Teens from Interfaith Action will appear in the premiere of Nick News with Linda Ellerbee, “Freedom to Believe…or Not,” Sunday, April 17, at 9 p.m. (ET/PT) on Nickelodeon. The half-hour special features kids from Murfreesboro, Tenn., Auburn, Ala., Sharon, Mass., as well as commentary from Pat Robertson, host of The 700 Club, and Barry Lynn, the executive director of Americans United for Separation of Church and State.
The press release is below for additional information.
kids share their views on BELIEF in Nick news with linda Ellerbee,
“FREEDOM TO BELIEVE…OR NOT,”
premiering Sunday, April 17, ON NICKELODEON
NEW YORK, April 6, 2011 – The First Amendment to the Constitution was intended to prevent there ever being one official American religion. Most Americans are Christian, however, and according to a Pew Research Center poll, 67 % of Americans believe this is a Christian nation. Officially. Kids from across the country share their views on this divisive topic in the premiere of Nick News with Linda Ellerbee, “Freedom to Believe…or Not,” Sunday, April 17, at 9 p.m. (ET/PT) on Nickelodeon. The half-hour special also features commentary from Pat Robertson, founder of the Christian Broadcast Network and host of The 700 Club, and Barry Lynn, the executive director of Americans United for Separation of Church and State.
“For some kids, the freedom to believe has become truly personal,” said Ellerbee. “There are kids caught in a crossfire of belief in communities where to be different is to be scary. There are kids who are atheists, who endure discrimination and sometimes persecution, although they have the right not to believe in a god. And there are kids who say that it’s not about what you believe, but the rights of other people to believe what they believe.”
Salim, a 14-year-old Muslim living in Murfreesboro, Tenn. is one of three Muslims in his school. The mosque he and his family attend would like to expand, but there has been opposition and it has turned violent. Salim feels the people who oppose the mosque oppose his religion, and, therefore, his rights as a citizen.
In Auburn, Ala., Duncan, 14, is an atheist looking to start a free-thinking group at school. While Duncan doesn’t want anything more than the school’s Christian groups have, he and his friends can’t find a single teacher willing to sponsor their group.
While people have gone to war over religion since the beginning of time, at Interfaith Action, Inc., a group of 80 diverse teens from Sharon, Mass., are going to “peace” over religion. The group describes itself an organization that works to bring together people of different faiths and religions. Among the members are Jews, Christians, Muslims, Hindus, Buddhists and Atheists. Says one of the kids, “We take negative discussions about religion and make them positive.”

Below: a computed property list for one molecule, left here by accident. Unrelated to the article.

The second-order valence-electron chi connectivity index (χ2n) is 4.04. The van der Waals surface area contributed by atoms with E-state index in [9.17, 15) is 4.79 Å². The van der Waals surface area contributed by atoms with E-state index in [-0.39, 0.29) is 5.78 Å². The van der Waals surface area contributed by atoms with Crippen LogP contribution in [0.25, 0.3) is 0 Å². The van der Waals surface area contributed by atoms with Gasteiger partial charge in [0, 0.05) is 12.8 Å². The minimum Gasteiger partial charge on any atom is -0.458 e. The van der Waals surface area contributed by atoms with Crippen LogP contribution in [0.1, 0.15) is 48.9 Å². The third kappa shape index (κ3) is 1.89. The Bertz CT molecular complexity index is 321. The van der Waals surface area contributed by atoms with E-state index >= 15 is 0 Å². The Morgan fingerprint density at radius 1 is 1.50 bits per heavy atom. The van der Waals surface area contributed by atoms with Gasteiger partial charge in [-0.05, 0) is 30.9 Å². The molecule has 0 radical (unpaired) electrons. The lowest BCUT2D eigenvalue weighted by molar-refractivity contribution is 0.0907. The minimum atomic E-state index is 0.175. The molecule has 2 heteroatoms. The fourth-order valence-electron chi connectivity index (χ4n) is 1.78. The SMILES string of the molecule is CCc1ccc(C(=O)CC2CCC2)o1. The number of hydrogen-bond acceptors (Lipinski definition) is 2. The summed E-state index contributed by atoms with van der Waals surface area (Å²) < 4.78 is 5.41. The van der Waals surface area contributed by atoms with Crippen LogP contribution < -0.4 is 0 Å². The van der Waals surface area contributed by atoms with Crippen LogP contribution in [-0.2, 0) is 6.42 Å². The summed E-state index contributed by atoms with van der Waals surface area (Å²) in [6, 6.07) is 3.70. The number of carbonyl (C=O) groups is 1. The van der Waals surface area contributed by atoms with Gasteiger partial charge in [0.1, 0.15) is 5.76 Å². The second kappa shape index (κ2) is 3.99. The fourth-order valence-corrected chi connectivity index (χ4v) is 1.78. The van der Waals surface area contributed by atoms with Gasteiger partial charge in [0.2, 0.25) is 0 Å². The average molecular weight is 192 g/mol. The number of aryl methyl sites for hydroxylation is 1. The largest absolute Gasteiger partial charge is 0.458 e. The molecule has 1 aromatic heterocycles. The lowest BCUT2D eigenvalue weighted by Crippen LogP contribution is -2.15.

Nick News, produced by Lucky Duck Productions, enters its 20th year in 2011 and is the longest-running kids’ news show in television history. It has built its reputation on the respectful and direct way it speaks to kids about the important issues of the day. Over the years, Nick News has received more than 20 Emmy nominations and recently won its eighth Emmy Award for The Face of Courage: Kids Living with Cancer for Outstanding Children’s Nonfiction Program. Additional Emmy wins for outstanding children’s programming include: Coming Home: When Parents Return from War (2009); The Untouchable Kids of India (2008); Private Worlds: Kids and Autism (2007); Never Again: From the Holocaust to the Sudan (2005); Faces of Hope: The Kids of Afghanistan (2002) and What Are You Staring At? (1998). In addition, in 1995, the entire series won the Emmy. In 2009, Nick News was honored with the Edward R. Murrow Award for best Network News Documentary for Coming Home: When Parents Return from War — the first-ever kids’ television program to receive this prestigious award. Nick News has also received three Peabody Awards, including a personal award given to Ellerbee for explaining the impeachment of President Clinton to kids, as well as a Columbia duPont Award and more than a dozen Parents’ Choice Awards.
Nickelodeon, now in its 32nd year, is the number-one entertainment brand for kids. It has built a diverse, global business by putting kids first in everything it does. The company includes television programming and production in the United States and around the world, plus consumer products, online, recreation, books and feature films. Nickelodeon’s U.S. television network is seen in more than 100 million households and has been the number-one-rated basic cable network for 16 consecutive years. For more information or artwork, visit www.nickpress.com. Nickelodeon and all related titles, characters and logos are trademarks of Viacom Inc. (NYSE: VIA – News, VIA.B – News).
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